6 Takeaways on How This Business Thrived in China Amid Coronavirus

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Wondering how a business can continue to achieve its goals despite the massive disruptions taking place due to coronavirus’ spread? Take a lesson from Laird Performance Materials, a firm with 3,400 staffers at its four Chinese plants.

The company managed to navigate the crisis and emerge with no diagnosed cases of the illness, thanks to a few quick strategies from a team led by Sheetoh Waichong, the firm’s vice president of Asia operations. Waichong headed the company’s COVID-19 task force, and later shared Laird’s successful coronavirus strategies with IndustryWeek. We’ve reviewed Waichong’s interview to share some of the key takeaways that could help other businesses continue to stay profitable during this period.

1. Coronavirus Task Force Took Action

Laird created a coronavirus task force in each of the firm’s factories, where they had daily discussions about cleaning and sterilization to transportation and workstation arrangements.

The company was closed for two weeks to celebrate Chinese New Year, and during that period, the plans were laid out in full. The company mailed masks to the homes of its employees and created a strategy to open its plants with 44 percent of its workforce back on February 4 and 98 percent in place by February 28.

Staff members who were returning from out of town were quarantined in the 500 hotel rooms that Laird rented. The firm paid their salaries during their quarantine period and paid the hotel fees as well.

Takeaway: The company’s quick action was part of the reason it was so successful. Ensuring that employees were safe and healthy became an immediate top priority, which paid off later.

2. Messaging Went out to Customers, Suppliers

Laird sent messages to its customers and suppliers before January ended, letting them know that plans were in place to keep operations moving. Not one of the firm’s China-based factories received any cancellations, and orders continued to pour in, thanks to the company’s swift response to the news of the virus.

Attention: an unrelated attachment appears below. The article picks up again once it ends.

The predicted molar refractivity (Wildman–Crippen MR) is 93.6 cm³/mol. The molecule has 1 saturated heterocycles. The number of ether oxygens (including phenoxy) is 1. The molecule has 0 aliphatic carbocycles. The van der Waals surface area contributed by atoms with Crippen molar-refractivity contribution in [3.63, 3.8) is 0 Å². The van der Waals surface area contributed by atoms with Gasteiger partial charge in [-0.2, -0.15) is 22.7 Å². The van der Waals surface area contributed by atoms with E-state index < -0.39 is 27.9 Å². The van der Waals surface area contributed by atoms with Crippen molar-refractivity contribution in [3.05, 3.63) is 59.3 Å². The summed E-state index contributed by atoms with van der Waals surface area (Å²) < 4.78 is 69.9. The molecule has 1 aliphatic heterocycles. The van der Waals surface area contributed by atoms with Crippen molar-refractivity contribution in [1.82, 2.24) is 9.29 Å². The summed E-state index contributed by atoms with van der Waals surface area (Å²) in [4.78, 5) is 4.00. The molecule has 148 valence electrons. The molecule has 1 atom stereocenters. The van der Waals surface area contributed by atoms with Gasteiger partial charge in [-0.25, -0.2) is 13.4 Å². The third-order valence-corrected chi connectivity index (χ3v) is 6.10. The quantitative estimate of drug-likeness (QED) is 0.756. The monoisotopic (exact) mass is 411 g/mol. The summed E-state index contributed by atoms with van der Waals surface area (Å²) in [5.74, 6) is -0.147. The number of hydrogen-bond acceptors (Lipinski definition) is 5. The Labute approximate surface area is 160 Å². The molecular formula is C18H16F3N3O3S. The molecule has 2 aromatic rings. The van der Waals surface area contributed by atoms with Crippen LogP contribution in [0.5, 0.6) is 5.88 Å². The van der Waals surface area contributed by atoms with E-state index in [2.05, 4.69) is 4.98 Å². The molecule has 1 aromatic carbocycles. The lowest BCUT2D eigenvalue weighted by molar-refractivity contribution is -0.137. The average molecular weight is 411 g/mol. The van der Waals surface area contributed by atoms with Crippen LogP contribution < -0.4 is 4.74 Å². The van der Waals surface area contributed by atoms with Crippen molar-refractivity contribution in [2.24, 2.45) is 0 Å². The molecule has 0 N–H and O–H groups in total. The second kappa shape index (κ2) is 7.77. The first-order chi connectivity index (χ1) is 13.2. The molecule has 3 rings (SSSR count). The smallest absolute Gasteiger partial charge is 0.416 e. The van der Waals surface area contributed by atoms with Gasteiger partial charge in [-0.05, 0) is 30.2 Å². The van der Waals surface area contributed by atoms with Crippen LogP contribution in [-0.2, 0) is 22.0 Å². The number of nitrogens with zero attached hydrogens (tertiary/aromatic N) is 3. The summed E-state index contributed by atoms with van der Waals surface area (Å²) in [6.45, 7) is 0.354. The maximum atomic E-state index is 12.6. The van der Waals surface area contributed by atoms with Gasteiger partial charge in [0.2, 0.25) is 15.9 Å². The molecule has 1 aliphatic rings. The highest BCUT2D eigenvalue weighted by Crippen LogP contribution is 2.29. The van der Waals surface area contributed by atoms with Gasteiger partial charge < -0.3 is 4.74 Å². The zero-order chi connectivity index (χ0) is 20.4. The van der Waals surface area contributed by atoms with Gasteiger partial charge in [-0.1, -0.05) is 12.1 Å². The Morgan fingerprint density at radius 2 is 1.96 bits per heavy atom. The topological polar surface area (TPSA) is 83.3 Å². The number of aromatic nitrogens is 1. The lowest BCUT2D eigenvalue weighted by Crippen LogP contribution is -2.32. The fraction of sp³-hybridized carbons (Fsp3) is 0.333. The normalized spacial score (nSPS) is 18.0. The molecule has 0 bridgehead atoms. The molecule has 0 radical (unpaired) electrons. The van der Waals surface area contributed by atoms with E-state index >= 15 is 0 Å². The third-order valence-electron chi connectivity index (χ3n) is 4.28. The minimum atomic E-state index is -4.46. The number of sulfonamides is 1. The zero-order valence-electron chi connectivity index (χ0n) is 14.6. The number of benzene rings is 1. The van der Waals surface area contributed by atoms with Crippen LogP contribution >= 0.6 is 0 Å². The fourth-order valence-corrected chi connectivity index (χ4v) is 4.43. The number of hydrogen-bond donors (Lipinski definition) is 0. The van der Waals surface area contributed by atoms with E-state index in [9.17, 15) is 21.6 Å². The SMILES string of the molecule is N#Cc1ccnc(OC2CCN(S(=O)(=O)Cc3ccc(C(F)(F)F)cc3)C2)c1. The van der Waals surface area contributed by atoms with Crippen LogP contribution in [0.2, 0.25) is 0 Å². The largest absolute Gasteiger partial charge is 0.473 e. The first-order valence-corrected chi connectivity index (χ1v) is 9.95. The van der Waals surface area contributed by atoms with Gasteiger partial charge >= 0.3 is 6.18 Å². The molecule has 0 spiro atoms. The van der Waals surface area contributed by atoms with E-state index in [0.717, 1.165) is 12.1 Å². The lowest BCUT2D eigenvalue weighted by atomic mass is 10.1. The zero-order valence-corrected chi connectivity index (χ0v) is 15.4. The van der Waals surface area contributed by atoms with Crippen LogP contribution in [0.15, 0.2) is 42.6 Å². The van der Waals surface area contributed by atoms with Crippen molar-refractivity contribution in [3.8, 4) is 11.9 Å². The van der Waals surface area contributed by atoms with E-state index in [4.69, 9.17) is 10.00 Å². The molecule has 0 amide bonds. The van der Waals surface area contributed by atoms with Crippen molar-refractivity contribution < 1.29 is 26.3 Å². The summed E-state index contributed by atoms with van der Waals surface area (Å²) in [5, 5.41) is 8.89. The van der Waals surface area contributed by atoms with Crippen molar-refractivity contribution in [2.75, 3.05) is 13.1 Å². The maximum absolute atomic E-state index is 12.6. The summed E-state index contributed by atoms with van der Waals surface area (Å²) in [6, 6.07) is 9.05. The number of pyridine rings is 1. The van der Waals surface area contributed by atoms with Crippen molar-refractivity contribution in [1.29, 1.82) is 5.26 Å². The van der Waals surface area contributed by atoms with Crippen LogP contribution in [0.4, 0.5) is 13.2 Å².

Takeaway: It’s imperative to keep the lines of communication open between the company and its customers/suppliers. Honest messaging can do wonders for a relationship and forge trust for decades to come.

3. Start and Break Times Were Staggered

Instead of having all employees start at the same time of day, the company staggered start times. For instance, some came in at 8:00 a.m., while the next group came at 8:10 and another at 8:50 so a large group didn’t form at the firm’s entrance. The company did the same thing with lunch breaks.

Takeaway: Innovative ideas like staggered start and break times can be exactly what makes the difference between keeping employees separated and having them congregated together in large groups.

4. Workstations, Lunch Tables Spaced Apart

Laird moved lunch tables far apart from each other so employees weren’t crammed together, and put up partitions between employees in the plants so the workers could see the entire production line but weren’t too close to their colleagues. The partitions were initially made of cardboard but were later replaced with thin plastic.

Takeaway: Immediate measures to keep employees apart don’t have to mean wrapping them in hazmat suits. Laird’s simple strategy allowed everyone to keep working while ensuring they were separated.

5. Plants Sterilized and Temperatures Taken Twice Daily

Laird hired professionals to clean the office area, factory, canteen and toilets twice a day with sterilization chemicals. In addition, the company took employees’ temperatures twice daily. Anyone with a high temperature was immediately sent to a healthcare facility for further evaluation.

Takeaway: Employee safety was placed front and center, with sanitation strategies and staff health taking center stage. This sent a message to the staff that they were valued, while also keeping production flowing.

6. Employees Were Paid No Matter What

Staff members who were unable to work due to illness or caring for families were paid by the company. Messaging was crafted by a psychologist to ensure that team members did not feel anxious over the news.

Takeaway: Sick employees aren’t as likely to come into work if they don’t have to worry about missing a paycheck. This policy may have cost more in the short run, but certainly paid off over time.

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